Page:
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‘Spring into Gardening’ event slated Saturday at Coonskin Park

By Clint Thomas, Metro Reporter
Donna Myles (left) of Windy Knoll Nursery in Lewisburg, who is the 2017 West Virginia Extension Association’s Master Gardener of the Year, will be the keynote speaker at the “Spring into Gardening” event Saturday, April 22 at Coonskin Park. With her in this file photo is her husband, Myke. Courtesy photo

Under the aegis of the Kanawha County Extension Master Gardener Association, “Spring into Gardening” instructional sessions will take place on Saturday, April 22, in the Coonskin Park Clubhouse in Charleston.

The public event will feature four morning workshops for new and veteran gardeners to choose from, followed by an afternoon keynote address from the West Virginia Extension Association’s 2017 Master Gardener of the Year, Donna Myles.

Myles’ program will begin at noon on Saturday. Her talk, “Do You Want to Plant a Garden? Pointers and Tips for the Novice to Experienced Gardener,” will help new gardeners plan for planting and harvesting success. Her address will include some “ground-breaking” advice for veteran gardeners, as well.

Myles has worked for 30 years at Windy Knoll Nursery in Lewisburg. She and her husband, Myke, also raise bedding plants, vegetables, fruit and mums for their local farmers market. A lifelong gardener, she said she “likes getting her hands dirty,” and that, for her, “gardening is both a vocation and an avocation.”

“My plan is to do something for beginners and experienced gardeners alike,” Myles said last week from her Greenbrier County nursery. “I’ll be giving some pointers and tips -- and I’ll be asking a lot of questions: What do you want to plant and what do you want to grow at your site? How much space do you have to work with?

“I want to ask things like that,” the Master Gardener of the Year said, “before they start planting, to make sure they don’t waste a lot of money or find out they don’t have the time to keep up with a garden.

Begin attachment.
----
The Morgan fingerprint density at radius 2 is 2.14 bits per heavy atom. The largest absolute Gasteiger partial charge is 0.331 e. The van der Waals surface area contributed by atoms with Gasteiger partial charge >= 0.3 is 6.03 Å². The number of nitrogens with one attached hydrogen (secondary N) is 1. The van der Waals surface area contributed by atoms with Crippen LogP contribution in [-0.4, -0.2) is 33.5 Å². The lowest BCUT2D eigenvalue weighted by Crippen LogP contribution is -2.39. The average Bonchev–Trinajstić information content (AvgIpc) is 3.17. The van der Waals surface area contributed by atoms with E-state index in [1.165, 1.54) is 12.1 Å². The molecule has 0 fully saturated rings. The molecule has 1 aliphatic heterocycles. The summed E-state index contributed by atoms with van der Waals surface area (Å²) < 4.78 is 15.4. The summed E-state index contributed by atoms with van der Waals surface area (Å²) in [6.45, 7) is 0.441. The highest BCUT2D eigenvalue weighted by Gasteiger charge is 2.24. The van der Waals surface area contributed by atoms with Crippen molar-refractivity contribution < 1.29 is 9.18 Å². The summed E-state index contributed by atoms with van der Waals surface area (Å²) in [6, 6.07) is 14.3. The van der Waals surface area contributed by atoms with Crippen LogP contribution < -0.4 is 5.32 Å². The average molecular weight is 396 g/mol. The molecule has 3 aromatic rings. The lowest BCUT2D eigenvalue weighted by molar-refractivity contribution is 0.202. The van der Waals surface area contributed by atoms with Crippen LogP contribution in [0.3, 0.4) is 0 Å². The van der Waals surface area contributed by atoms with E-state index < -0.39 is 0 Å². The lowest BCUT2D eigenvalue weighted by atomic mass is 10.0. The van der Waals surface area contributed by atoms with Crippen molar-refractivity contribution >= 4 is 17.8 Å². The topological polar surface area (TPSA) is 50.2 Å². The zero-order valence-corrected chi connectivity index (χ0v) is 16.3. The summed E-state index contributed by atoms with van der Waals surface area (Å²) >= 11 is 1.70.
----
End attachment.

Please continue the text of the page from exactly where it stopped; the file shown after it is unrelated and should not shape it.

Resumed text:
“Hopefully, between now and the program, the computer and I can give them pictures, too, to give them some ideas, if they have limited [gardening] space, some of the things they can do. I’ll also give them some idea of what I do in my garden,” she said.

Participants can select from two options in each of the Gardening Workshop time slots from 9:30 to 10:30 a.m. and from 10:45 to 11:45 a.m.

The 9:30-to-10:30 a.m. slot will feature the sessions “Gardening to Attract Pollinators” and “Tomatoes! Tomatoes!” by two West Virginia State University representatives.

Annette Ericksen, alternative agriculture extension agent at WVSU, will speak to gardeners about native pollinators, how they face challenges from lost habitat and pesticide use and what gardeners can do to help support them. Ericksen will also talk about establishing pollinator gardens and fostering the growth of existing native plants and shrubs. 

Barbara Liedl, associate professor in the Department of Biology at State, researches and develops insect- and disease-resistant tomato varieties for greenhouse and high tunnel production. Her topic, “Tomatoes! Tomatoes!,” will help gardeners choose palatable tomato varieties, grow them in the best possible environment and ward off potential problems from diseases and pests.

From 10:45 to 11:45 a.m. on Saturday, garden lovers can learn how to divide garden perennials and how to create a rock garden.

Putnam County Master Gardener Myra Simmons will present a hands-on workshop, “Divide and Conquer!,” at the event. Participants will learn how to split a variety of garden perennials to keep them healthy and increase their “plant census.” Those attending Simmons’ instructional session will acquire both hands-on experience and a perennial plant to take home.

Simmons has been a Master Gardener for the past 18 years. “I’m going to be digging up all kinds of different plants in my yard, bring perennials and some bulbs, and give [the audience] some tips about growing,” the Hurricane resident said. “I’ll be giving tidbits about growing. I plan to have big clumps of soil and bringing tarps so we can have some trials.

“It’s really simple; if you have a rocket science degree, you’re not going to get this class. People don’t realize how simple it is to divide and invigorate the plants,” she said.

“I think we’ll have a good time. I’ve done several Master Gardener classes and I enjoy doing it. It’s my passion. I just want my flowers when I’m alive and not when I’m dead,” Simmons said.

In the concurrent session, “Rock Your World!,” Kanawha County Master Gardener Jennifer Soule will show potential rock gardeners how rock gardens can fit into their terrain, how to build various types of rock gardens and what plants grow well in a rock garden setting.

“Spring into Gardening” costs $5 per person with advance registration, or $10 at the park on Saturday for any available workshop openings.

Registration forms can be downloaded at Kanawha.ext.wvu.edu; go to the “Spring into Gardening” link.

The forms, with a check made payable to KCMGA, can be mailed to: Spring into Gardening, 120 Dutch Road, Charleston, W.Va. 25302.

If you have questions about “Spring into Gardening,” receive answers via email at springintogardening@gmail.com.


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